Union Budget: Investing in the future of India, the youth

Jul 07 2014, 20:51 IST
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SummaryThe public expenditure on education needs to be increased in addition to incentivising the sector for private investment

The primary focus of the new government should be to invest in India’s intellectual talent, i.e. the youth. Reports indicate that, by 2020, India is set to become the world’s youngest country with a substantial part of its population entering into the working age group. The question to ask is: While the youth will reach the working age, have we as a country skilled them enough to be gainfully employed? There clearly is a crying need for creating the right infrastructure to equip the youth for tomorrow such that they can contribute to the economy in a meaningful way. A good education system coupled with growth and opportunities in the Indian economy will enable restricting flight of intellectual capital.

On the policy front, the government needs to roll up its sleeves in order to reform the sector by getting key regulations such as Foreign Education Bill, Unfair Trade Practices Bill, Universities for Innovation Bill cleared in Parliament. The public expenditure on education needs to be increased in addition to incentivising the sector for private investment. The proposed incentives could be on the lines of the investment-linked incentive provided to the health and hospitality sector, viz allowing 100% deduction for capital expenditure (excluding land, goodwill and financial instrument) incurred by an entity that builds and operates, anywhere in India, an educational institution. The government can consider formulating rules such that education institutions having a prescribed capacity and education streams are provided this benefit. This will help in creating world-class infrastructure in the much-needed education sector.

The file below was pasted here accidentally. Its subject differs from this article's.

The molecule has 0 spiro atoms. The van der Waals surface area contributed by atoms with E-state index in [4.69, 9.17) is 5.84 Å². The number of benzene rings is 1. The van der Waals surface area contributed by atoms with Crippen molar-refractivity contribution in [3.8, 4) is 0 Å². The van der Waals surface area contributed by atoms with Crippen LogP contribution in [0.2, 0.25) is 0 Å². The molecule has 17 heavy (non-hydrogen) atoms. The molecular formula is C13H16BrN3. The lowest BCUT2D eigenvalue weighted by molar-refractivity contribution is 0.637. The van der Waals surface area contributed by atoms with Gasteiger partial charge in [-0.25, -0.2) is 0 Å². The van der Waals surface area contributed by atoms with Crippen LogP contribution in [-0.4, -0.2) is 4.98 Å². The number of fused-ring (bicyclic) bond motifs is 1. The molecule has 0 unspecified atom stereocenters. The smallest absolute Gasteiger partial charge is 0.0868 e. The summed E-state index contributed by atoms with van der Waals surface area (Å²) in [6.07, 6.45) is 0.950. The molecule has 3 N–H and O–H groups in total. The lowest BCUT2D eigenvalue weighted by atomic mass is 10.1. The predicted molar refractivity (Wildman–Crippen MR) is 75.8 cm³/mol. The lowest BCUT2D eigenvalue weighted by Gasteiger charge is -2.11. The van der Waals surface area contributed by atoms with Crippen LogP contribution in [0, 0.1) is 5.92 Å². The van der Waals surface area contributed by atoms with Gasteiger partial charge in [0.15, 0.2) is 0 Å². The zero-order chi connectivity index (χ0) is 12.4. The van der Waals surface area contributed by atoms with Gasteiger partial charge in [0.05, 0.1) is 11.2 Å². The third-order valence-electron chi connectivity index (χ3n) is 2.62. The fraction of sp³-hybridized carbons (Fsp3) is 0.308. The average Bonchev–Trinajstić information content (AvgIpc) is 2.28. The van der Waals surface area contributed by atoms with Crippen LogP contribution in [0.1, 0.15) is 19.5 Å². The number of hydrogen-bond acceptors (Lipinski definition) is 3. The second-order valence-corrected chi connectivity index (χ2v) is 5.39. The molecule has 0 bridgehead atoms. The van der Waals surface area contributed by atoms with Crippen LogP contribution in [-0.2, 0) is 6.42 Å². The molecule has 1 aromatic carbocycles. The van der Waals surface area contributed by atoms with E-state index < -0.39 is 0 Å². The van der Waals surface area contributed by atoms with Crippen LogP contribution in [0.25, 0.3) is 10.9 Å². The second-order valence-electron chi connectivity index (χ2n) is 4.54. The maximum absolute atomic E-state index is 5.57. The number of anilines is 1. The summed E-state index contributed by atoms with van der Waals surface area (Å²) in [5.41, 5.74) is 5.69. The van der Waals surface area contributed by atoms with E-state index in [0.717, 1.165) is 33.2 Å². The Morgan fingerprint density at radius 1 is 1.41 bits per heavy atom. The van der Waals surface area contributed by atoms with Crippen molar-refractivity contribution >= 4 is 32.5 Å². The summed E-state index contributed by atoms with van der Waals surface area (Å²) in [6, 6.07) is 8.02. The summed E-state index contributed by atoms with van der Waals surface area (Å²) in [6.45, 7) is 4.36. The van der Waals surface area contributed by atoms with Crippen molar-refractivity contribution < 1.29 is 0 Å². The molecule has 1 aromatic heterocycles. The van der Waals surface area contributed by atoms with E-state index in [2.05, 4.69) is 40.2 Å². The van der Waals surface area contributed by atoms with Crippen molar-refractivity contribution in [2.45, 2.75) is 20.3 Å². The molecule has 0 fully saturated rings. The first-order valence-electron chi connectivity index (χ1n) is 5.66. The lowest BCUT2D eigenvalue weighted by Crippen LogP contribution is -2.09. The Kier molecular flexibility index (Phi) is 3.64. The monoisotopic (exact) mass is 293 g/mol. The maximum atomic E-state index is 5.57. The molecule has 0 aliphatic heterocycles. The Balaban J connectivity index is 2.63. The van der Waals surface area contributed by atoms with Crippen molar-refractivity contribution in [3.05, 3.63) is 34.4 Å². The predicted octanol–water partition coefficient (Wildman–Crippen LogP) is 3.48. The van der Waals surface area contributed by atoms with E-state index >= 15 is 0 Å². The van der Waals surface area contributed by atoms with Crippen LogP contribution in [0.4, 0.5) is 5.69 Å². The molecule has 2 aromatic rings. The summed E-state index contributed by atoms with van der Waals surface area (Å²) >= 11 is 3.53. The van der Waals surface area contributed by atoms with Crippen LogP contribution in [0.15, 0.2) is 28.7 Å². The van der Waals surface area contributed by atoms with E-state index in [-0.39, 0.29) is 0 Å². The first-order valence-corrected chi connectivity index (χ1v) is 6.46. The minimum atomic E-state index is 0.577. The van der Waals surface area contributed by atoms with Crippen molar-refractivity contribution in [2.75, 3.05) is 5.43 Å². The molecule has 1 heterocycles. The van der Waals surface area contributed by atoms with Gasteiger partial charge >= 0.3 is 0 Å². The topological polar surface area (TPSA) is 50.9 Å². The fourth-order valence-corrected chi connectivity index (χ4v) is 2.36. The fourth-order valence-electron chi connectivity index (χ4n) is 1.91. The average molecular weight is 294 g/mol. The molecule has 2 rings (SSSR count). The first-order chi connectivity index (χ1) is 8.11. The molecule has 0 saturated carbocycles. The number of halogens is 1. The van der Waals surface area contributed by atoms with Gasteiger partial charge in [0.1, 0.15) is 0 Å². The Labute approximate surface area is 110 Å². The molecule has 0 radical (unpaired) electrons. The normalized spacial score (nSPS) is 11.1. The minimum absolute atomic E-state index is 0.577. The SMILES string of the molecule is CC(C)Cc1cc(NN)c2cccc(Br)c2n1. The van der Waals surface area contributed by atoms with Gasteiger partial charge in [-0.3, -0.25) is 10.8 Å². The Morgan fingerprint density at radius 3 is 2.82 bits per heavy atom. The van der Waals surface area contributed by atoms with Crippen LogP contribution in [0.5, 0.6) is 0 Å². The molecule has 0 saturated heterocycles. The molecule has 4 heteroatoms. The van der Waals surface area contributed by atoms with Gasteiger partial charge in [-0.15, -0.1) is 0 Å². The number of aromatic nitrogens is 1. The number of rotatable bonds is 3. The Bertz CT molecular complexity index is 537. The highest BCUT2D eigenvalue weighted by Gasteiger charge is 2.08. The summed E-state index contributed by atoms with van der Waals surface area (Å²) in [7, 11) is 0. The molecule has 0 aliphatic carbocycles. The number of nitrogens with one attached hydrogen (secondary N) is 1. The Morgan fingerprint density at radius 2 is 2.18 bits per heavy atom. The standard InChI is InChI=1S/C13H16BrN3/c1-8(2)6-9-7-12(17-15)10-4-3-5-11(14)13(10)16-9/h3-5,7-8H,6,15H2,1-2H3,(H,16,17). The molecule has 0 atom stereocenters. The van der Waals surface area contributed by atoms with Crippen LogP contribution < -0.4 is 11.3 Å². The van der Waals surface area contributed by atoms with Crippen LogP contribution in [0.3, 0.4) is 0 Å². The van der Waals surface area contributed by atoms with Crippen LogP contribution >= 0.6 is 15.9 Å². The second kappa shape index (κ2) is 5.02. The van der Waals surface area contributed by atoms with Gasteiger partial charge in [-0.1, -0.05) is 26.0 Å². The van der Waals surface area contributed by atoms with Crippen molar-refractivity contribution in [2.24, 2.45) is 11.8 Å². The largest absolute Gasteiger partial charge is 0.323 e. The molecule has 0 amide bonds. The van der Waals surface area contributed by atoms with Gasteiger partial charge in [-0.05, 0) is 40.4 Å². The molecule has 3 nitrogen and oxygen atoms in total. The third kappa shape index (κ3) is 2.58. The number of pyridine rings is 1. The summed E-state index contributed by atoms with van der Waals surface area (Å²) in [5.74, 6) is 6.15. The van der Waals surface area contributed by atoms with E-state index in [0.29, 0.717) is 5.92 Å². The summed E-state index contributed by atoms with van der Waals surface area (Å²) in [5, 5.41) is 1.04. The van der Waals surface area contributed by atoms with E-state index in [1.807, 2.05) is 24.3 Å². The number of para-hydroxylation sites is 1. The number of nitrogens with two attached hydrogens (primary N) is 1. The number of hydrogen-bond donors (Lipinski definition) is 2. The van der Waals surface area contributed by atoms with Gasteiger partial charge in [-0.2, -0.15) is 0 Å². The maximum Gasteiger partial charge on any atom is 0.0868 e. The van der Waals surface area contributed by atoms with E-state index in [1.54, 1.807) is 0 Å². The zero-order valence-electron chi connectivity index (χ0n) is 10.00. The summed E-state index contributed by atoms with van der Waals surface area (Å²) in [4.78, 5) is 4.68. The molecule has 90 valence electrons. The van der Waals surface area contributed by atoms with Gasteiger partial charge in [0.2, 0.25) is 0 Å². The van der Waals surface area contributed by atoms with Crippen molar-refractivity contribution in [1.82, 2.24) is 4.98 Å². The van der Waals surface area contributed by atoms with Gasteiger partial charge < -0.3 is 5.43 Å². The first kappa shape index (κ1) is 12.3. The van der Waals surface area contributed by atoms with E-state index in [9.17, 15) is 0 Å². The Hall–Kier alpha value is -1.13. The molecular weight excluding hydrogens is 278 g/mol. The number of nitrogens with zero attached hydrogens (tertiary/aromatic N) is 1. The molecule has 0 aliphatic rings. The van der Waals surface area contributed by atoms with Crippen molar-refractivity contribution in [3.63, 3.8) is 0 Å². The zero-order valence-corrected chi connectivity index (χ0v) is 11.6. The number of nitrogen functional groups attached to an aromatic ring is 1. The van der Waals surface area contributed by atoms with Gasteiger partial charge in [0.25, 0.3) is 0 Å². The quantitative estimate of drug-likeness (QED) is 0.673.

While a significant part of primary and secondary education sector operates on a ‘not for profit’ basis, this proposition has created its own challenges in creating further infrastructure in this domain. In order to encourage investments in the sector, the government may consider encouraging private investments in this area as well with the investor being entitled to recover an agreed upon return on investment—akin to what has been prescribed for certain infrastructure projects like the power sector.

The government has included ‘education’ within notified CSR activities. The inclusion of education does help but a sector as critical as this has to compete with other activities that have been notified. Further, there is no clarity on deductibility of expenditure on CSR-related activities. The government can provide clarity in this regard and consider weighted deduction for grants made to the education, skill development and teacher-training institutions.

In order to provide a level-playing

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